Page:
Investments come in waves. In my lifetime, I watched business leaders invest in Y2k, eBusiness, Big Data, Social Commerce, and Digital Supply Chains. The net result? Year-over-year, millions of dollars in programmatic spending with questionable value. Now the chase is on for Web 3.0.
Mainly under the guidance of consultants, supply chain leaders try these new concepts in hype cycles. While there is spending in abundance, few question the value. This happens despite the trend of companies being more conservative in their spending. As shown in Figure 1, less than 5% of manufacturing companies are innovators. (Twenty years ago, it was a bell curve with an equal number of late adopters and early adopters. Now it is skewed to more conservative spending.)
Figure 1. Adoption Cycle for Technology
You might say, explain this, Lora. How can this be?
Let me explain. I see the packaging of traditional technologies into new programs by consultants to drive and accelerate spending. While companies are hesitant to adopt new technologies, most have a litany of unfinished IT projects. As a result, traditional technology approaches are bundled into a new wave of spending for the next shiny object.
What Is A Digital Transformation Strategy?
In 2015, the hype cycle of digital transformation began. Today, one in two companies has a digital transformation strategy. What does it mean? When I ask this question in a strategy session, I usually get a blank stare. (One of those looks of, “I wish you had not asked that question.” )
There is no standard definition. The deployments have as many flavors as an ice cream shop. In Figure 2, I list the most common projects from recent research in today’s digital transformation projects.
Figure 2. Current Focus of Digital Transformation Strategies
I define digital transformation as the redefinition of the atoms and electrons of the supply chain to improve value. My list includes the redefinition of transportation planning to use real-time data, demanufacturing to reclaim and reduce landfill, redefinition of work, the building of outside-in planning, the building of 3-D printing capabilities, the use of NoSQL to connect real-time data to rules and policy to improve customer-centricity, or the building of value networks to improve track and trace. I struggle to put traditional technologies like ERP, APS, or descriptive analytics under the digital transformation umbrella, but this is what I see. I believe that companies need to test and learn with new approaches to improve value. This is a hard jump for conservative companies.
What Is Successful?
Ironically, while only 3% of companies invest in improving manufacturing–digital twin, hands-free processes, control systems, robotics, and automation–these investments have the highest success rate. As shown in Figure 3, the success rate of supply chain planning and visibility is significantly lower.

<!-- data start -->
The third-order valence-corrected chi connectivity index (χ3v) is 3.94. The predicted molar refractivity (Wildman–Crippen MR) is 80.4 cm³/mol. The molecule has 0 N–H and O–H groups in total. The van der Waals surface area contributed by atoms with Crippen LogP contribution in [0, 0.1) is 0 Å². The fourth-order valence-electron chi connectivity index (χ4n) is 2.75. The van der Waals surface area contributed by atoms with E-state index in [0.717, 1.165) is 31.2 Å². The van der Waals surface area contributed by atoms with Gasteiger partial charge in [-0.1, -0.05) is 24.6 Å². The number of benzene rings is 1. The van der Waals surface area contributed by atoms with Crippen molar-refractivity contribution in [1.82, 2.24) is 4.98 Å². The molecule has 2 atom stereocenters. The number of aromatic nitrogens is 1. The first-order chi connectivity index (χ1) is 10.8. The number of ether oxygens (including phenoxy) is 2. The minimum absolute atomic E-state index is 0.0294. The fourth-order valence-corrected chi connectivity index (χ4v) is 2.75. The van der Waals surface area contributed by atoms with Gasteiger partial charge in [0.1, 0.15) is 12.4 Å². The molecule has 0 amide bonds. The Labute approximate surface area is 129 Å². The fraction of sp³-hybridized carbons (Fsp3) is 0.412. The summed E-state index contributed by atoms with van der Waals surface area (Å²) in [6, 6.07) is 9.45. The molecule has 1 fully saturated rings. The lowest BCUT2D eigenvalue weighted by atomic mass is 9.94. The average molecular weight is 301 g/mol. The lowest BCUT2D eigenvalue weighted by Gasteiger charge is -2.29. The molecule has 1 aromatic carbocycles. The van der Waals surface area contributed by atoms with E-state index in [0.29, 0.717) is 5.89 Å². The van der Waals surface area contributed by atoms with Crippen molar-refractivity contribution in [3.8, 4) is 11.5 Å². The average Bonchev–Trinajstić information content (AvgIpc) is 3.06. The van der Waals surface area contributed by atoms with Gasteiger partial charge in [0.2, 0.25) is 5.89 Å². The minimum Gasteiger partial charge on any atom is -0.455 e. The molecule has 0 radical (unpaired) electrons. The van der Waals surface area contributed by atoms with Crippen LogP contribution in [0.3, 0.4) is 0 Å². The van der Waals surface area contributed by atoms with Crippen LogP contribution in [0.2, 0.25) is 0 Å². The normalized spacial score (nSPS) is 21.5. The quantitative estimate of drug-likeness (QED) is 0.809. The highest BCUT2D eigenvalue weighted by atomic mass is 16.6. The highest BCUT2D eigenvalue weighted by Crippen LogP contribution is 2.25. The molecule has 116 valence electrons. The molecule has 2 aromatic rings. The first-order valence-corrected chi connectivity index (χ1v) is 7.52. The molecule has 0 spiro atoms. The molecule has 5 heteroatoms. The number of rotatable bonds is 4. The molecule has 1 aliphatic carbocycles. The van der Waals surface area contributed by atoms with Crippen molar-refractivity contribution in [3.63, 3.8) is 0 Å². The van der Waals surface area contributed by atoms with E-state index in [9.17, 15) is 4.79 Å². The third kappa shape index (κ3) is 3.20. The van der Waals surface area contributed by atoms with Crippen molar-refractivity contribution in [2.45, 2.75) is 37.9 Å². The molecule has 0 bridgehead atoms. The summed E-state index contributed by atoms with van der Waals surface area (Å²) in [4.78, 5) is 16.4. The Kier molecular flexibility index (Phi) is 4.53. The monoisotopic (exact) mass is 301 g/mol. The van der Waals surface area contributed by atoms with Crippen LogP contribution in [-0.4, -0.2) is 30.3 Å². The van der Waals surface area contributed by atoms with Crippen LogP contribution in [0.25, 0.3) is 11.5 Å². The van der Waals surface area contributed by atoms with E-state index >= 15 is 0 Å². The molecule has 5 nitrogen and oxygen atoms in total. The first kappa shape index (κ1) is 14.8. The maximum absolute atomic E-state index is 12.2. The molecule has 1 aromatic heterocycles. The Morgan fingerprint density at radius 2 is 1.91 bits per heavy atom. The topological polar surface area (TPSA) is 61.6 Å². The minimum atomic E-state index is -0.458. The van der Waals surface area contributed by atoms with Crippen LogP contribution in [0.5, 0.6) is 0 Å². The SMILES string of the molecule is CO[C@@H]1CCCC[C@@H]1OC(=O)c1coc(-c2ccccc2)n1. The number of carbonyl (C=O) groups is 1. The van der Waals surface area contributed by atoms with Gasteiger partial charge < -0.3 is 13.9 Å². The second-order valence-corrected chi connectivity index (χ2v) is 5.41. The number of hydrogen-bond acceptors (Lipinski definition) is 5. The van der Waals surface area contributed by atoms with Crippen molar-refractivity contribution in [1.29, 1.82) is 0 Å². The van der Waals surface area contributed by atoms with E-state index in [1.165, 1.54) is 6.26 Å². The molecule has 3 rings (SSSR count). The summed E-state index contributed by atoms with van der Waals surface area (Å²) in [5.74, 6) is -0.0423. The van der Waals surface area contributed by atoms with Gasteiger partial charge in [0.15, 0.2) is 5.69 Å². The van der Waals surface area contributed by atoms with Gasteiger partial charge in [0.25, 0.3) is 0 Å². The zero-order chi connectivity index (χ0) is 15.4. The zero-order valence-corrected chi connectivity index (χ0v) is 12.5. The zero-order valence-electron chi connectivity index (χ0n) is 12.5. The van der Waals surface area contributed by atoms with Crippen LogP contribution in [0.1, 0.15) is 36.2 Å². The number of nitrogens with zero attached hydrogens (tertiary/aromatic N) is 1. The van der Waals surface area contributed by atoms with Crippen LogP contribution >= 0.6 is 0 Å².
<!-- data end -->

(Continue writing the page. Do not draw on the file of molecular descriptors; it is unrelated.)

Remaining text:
Figure 3. Success Rate of Digital Transformation Programs
The reason? The most common issue is the lack of clear definitions to guide the scope. Too few companies cut through the hype and cloudy words to make projects executable.
Let me give you an example. Last week, I was asked to speak on building Autonomous Supply Chains. I started by stating a definition. An Autonomous Supply Chain is one where the process operates without human intervention. I then explained that I believed that we were not ready for the autonomous supply chain because most companies are not clear on the definition of supply chain excellence. This prompted the question of does a more agile supply chain improve resilience? I then asked the question of what is agility? How do you drive resilience? Which prompted an intense discussion. Let me explain.
Most companies have 5-7 supply chain flows. Only 9% of companies actively design these flows. The responsive supply chain has short cycle times. In contrast, an efficient supply chain has the lowest cost, and an agile supply chain has the same cost, quality, and customer service, given the level of demand and supply variability. (Usually, a company has 20-30% of the volume that can be managed as an efficient supply chain. However, most companies manage the supply chain as one common flow using the principles of efficiency to guide the process.)
In addition, the new product launch supply chain requires tight integration of business processes with R&D teams and suppliers. The circular supply chain includes returns, demanufacturing, and reclamation. Companies achieve resilience by delivering consistent balance sheet results in the face of demand and supply variability. I could go on and on, but I find the biggest issue to be the grounding on definitions. The second issue is cross-functional collaboration and alignment on what drives value. The third is awareness of data in the company: too few companies use the data that they have.
My point of view? Companies are not ready to build hands-free automation when they are unclear on the design and execution of supply chain flows.
This brings me back to the topic of shiny objects. Too few companies are driving the value expected in supply chain planning and visibility projects. My advice? Get clear on definitions and desired outcomes.
I hope this helps.